This September, Amnesty launched “We defend the land with our blood; Territory, Land and Environmental Rights Defenders Under Attack in Honduras and Guatemala”. This report is in advance of a new global campaign on Human Rights Defenders launching in March 2017. The report calls on the governments of Guatemala and Honduras to provide protection for defenders so they can carry out their important work, investigate crimes against them and prosecute those responsible, and publicly state their support for the work of TLERDs.

    November 12, 2015

    By Catherine Brunelle, Write for Rights Support Team

    Have you ever wanted to make a difference, but then felt totally overwhelmed by that massive idea? We all have the potential to impact our world for good, often by simply supporting a cause already in motion. 

    Amnesty International is inviting you to help change lives on December 10, International Human Rights Day, with the world's biggest grassroots event for human rights: Write for Rights! Last year we sent 3.2 million letters and messages for human rights from 143 countries. Here's a list of 10 ways you can get involved:


    1. Start with the simple stuff

    October 29, 2015

    Combine a 3° temperature, a dose of sun, a course at Lake Ontario’s shoreline and 26,000 runners. There you have it: the Toronto Waterfront Marathon. Scattered among them on October 18 were 12 individuals running for rights. Together, we had contacted many friends and relatives to sponsor our efforts. They contributed close to $7,000 for Amnesty’s work!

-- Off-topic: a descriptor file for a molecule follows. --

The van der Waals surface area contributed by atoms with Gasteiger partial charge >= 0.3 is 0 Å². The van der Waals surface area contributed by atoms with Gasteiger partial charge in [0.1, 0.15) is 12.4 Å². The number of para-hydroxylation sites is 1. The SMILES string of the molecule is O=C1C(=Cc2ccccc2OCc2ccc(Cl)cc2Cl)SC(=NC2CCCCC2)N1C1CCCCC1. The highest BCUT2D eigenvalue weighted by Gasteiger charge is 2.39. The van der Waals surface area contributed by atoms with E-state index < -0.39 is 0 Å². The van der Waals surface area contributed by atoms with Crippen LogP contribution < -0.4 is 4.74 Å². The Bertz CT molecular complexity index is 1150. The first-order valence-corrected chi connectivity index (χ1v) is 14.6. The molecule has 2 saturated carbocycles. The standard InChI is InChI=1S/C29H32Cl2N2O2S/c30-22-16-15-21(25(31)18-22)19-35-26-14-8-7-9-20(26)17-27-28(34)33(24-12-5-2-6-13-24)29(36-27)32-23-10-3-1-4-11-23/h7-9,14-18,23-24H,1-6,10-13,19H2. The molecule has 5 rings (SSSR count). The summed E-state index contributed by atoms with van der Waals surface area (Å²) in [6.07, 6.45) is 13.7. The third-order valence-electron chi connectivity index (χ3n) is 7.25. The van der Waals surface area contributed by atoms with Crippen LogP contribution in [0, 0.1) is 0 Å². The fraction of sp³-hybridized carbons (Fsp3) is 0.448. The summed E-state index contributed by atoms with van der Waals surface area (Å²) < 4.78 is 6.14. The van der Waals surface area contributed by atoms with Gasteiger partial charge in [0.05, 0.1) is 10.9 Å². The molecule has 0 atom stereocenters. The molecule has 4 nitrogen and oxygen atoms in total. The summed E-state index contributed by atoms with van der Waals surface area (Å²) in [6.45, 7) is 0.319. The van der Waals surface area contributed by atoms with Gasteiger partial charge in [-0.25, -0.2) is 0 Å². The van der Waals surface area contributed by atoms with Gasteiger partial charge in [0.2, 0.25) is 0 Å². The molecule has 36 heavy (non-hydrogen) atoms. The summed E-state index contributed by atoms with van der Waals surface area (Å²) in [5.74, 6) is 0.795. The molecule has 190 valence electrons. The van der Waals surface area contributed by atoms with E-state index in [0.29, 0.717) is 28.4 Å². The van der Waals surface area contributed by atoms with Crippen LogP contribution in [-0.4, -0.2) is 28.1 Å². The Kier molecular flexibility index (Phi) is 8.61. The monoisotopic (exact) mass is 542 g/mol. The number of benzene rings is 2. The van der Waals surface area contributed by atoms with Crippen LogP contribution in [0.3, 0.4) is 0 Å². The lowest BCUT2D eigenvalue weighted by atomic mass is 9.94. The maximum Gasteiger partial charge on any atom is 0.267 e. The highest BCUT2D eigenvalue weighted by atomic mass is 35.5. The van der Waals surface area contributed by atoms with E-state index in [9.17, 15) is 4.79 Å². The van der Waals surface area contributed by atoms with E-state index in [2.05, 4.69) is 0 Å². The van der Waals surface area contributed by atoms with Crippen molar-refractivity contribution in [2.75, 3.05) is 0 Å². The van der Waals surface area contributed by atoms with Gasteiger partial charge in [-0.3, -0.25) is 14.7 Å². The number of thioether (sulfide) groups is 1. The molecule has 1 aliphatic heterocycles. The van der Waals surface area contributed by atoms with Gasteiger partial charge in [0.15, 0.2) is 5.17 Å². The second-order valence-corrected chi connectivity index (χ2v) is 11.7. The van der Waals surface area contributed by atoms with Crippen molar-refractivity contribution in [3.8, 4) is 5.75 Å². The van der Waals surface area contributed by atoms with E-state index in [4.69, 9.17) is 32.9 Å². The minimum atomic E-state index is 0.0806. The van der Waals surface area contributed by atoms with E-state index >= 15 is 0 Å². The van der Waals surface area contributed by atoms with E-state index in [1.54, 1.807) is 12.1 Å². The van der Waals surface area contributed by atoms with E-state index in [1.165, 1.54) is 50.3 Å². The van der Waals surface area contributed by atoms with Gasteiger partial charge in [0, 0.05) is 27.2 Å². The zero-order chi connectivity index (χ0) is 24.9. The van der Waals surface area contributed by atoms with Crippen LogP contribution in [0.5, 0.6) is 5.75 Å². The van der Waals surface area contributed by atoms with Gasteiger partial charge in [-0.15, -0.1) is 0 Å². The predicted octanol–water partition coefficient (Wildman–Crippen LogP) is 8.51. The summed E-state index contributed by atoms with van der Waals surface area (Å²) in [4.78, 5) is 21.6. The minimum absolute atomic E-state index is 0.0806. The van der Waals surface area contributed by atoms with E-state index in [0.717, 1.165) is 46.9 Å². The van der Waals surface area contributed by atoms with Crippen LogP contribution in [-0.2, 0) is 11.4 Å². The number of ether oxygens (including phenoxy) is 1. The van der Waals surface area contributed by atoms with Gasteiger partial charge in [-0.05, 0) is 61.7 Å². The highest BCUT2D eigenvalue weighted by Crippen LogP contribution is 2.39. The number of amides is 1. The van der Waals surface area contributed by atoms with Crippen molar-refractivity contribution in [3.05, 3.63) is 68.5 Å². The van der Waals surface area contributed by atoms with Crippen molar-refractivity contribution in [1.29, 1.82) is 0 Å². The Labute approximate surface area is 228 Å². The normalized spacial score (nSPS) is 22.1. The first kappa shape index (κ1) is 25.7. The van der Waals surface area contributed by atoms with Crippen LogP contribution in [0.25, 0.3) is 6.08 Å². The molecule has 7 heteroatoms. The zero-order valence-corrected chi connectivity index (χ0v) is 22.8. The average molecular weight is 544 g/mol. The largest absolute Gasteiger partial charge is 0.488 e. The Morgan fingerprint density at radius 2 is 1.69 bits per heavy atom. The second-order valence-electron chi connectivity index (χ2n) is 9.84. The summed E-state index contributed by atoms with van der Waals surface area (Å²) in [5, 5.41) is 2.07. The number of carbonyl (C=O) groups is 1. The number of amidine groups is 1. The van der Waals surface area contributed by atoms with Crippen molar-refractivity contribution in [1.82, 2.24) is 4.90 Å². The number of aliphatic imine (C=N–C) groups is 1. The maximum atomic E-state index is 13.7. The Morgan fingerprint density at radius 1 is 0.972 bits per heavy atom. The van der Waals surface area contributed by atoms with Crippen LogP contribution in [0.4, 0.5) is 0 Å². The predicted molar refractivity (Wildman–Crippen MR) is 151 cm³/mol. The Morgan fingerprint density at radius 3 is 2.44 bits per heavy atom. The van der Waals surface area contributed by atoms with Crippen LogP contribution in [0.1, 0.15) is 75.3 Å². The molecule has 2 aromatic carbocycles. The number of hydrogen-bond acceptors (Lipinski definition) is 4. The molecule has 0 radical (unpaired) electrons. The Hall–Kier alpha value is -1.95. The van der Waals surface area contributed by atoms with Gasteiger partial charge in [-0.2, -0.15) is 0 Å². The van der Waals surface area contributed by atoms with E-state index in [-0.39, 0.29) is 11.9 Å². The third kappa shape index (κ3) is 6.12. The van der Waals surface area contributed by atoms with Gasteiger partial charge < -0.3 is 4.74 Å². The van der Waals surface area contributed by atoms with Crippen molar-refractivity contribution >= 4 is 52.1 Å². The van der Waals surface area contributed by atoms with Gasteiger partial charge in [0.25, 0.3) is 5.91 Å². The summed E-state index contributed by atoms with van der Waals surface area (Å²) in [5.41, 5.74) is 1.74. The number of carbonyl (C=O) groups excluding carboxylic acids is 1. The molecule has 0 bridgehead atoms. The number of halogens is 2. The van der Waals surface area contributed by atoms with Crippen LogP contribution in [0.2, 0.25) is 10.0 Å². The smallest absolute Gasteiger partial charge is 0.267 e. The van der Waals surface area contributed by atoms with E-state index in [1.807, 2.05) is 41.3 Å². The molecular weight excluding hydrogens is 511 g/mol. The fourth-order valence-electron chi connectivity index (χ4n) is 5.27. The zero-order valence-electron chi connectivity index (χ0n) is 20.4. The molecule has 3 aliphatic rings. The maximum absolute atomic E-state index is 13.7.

“I had never run more than 10 km, but I decided to tackle the marathon as a personal goal,” said Johann Cooper. “Before I knew it, I was on the Amnesty team, wearing I'm running to support Amnesty International on my back.”




    October 06, 2015

    By HyunGu Kang, Amnesty International Canada Youth Leader

    On a sunny Sunday in late September, Amnesty Toronto’s Youth Leadership Council hosted our first public event in Toronto’s popular Kensington Market.

    On the one hand, we were terrified. This was the first time we’d be representing Amnesty to non-members, and we were eager to do a good job. On the other, we were resolved.

    It was one year since 43 students “disappeared” after being taken away by police in Mexico – one year in which authorities did far too little to find the missing students and seemed intent, instead, on a shameful cover-up. We knew this was unacceptable, and we wanted the public to know it, too.